University at Buffalo - The State University of New York
Skip to Content
UBNow

News and views for UB faculty and staff

the view

Drew calls trademark decision ‘reprieve’ for Redskins, Indians

The Supreme Court ruling that a federal trademark law banning offensive names is unconstitutional puts “a period to a lengthy legal battle over the continuing use of marks such as the Washington Redskins, which are considered offensive by many,” says UB sports law expert Helen Drew.

By CHARLES ANZALONE

Published June 21, 2017

“In the final analysis, the financial success — or failure — of offensive marks remains in the hands of the consumer.”
Helen A. Drew, adjunct professor
School of Law

The Supreme Court’s ruling that a federal trademark law banning offensive names is unconstitutional gives a “reprieve” to the Washington Redskins, Cleveland Indians and other organizations facing legal actions challenging the registration of their “historic, albeit politically insensitive trademarks,” according to UB sports law expert Helen A. Drew.

The Supreme Court decision striking down a 71-year-old trademark law barring disparaging terms because it infringes on free speech rights violated the rights of an Oregon-based, Asian-American rock band called the Slants.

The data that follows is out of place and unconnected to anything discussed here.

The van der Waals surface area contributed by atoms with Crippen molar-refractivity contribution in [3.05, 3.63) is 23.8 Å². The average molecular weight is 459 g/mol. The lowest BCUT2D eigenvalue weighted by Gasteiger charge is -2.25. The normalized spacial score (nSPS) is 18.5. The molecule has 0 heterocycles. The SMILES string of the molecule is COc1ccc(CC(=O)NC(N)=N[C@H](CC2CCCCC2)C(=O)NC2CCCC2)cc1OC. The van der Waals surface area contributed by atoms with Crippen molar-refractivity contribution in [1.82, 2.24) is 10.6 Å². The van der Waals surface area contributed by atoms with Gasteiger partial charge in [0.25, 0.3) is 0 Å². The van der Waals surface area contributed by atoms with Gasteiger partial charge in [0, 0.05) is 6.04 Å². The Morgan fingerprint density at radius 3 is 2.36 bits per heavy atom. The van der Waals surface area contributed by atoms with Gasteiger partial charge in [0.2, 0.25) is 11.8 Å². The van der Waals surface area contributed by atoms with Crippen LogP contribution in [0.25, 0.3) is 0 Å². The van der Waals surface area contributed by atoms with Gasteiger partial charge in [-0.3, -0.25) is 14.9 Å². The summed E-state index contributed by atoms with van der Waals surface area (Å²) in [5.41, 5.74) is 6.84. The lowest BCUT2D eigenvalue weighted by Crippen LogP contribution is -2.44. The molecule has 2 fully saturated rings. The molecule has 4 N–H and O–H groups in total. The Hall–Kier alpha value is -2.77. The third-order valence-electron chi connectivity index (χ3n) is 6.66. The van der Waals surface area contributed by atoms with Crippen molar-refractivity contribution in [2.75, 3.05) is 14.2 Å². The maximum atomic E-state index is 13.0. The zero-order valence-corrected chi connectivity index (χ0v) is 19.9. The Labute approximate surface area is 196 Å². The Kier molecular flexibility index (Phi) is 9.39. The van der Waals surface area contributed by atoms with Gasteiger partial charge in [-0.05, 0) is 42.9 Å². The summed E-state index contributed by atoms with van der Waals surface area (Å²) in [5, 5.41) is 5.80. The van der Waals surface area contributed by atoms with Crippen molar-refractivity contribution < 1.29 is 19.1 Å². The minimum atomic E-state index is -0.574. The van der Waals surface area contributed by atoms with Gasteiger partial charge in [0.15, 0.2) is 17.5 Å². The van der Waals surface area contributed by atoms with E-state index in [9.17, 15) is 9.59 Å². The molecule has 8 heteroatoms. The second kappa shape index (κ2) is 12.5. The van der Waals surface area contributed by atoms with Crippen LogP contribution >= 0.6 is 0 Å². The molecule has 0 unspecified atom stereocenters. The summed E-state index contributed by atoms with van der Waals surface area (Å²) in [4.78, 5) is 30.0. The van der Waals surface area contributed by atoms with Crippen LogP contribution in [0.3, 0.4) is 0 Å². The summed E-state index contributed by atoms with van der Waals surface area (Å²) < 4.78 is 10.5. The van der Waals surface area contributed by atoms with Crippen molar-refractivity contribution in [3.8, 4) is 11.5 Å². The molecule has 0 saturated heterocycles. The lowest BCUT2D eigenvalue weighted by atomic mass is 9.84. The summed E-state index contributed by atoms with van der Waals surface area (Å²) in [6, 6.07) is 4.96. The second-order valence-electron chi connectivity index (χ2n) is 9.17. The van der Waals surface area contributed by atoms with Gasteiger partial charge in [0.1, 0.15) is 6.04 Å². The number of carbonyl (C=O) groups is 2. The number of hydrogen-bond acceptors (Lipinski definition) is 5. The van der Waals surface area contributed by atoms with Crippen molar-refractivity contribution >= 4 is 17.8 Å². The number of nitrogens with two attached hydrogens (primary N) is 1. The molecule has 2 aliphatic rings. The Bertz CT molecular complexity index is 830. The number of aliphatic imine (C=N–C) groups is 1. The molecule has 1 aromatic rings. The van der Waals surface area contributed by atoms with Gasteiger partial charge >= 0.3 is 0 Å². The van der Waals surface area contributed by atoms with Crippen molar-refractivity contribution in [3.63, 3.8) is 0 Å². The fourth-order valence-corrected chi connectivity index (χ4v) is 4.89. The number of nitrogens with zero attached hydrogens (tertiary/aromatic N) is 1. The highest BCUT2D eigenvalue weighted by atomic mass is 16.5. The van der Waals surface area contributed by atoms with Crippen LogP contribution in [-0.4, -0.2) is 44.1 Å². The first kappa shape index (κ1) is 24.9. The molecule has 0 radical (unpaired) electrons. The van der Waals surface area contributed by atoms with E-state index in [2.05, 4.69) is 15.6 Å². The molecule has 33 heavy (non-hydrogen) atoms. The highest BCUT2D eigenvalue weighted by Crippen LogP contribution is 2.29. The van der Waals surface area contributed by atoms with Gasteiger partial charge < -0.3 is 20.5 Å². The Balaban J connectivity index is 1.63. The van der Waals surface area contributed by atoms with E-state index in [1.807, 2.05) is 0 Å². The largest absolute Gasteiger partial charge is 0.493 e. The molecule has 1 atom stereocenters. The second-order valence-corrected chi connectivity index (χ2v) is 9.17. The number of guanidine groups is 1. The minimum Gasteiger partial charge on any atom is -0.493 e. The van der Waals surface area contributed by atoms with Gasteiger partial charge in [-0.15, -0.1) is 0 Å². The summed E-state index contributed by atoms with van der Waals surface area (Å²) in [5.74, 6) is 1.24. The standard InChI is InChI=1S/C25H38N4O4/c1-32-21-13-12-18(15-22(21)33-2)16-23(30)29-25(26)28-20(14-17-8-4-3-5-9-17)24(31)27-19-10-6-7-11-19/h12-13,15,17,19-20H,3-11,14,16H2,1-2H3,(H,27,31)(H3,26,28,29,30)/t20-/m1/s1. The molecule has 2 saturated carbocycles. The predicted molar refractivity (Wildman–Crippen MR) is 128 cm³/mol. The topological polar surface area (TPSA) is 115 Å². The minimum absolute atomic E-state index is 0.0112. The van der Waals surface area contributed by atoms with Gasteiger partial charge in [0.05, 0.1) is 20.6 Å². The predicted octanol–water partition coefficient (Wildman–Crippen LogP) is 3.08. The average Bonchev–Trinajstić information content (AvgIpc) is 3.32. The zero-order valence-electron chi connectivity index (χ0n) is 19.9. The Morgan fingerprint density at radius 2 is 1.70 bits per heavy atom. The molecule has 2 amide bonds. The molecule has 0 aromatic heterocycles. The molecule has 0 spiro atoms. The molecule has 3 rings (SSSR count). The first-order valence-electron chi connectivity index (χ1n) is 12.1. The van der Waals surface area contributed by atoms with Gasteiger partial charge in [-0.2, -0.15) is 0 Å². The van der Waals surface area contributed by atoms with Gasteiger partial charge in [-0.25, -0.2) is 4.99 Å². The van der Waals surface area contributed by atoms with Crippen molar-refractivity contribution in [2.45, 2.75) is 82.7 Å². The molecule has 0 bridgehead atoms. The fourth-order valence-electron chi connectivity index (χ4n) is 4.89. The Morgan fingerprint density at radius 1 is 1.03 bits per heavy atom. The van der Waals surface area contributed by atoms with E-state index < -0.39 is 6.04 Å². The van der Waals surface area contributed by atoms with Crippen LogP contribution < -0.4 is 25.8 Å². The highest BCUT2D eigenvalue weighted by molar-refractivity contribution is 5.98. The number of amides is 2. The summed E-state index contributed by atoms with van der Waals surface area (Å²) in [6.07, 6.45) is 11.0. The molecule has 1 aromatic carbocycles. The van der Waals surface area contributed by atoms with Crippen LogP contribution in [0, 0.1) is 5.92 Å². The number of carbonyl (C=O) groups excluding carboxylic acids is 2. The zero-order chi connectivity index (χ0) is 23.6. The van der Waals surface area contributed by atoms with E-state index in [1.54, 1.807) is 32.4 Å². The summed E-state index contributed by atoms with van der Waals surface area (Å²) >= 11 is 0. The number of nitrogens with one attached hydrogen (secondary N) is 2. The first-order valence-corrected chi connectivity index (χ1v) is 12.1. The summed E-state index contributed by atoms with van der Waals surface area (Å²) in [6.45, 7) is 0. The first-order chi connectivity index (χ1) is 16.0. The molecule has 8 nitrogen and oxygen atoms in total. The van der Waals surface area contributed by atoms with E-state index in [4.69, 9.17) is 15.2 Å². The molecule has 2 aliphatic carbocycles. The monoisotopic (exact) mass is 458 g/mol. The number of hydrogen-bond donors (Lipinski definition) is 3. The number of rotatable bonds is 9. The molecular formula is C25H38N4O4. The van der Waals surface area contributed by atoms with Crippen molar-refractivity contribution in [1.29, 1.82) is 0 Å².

“The Supreme Court found that marks registered by the Patent and Trademark Office do not become government speech,” says Drew, adjunct professor at the School of Law.

“The Supreme Court held that the First Amendment prohibits the Patent and Trademark Office from denying registration under the First Amendment.”

This ruling puts “a period to a lengthy legal battle over the continuing use of marks such as the Washington Redskins, which are considered offensive by many and have been the subject of considerable debate,” Drew says.

She says it remains to be seen whether the debate will have a similar outcome “in the court of public opinion.”

“The ‘good will’ represented by trademarks ultimately depends upon public support as expressed by the purchase of trademarked products by the general public,” she says. “In the final analysis, the financial success — or failure — of offensive marks remains in the hands of the consumer.”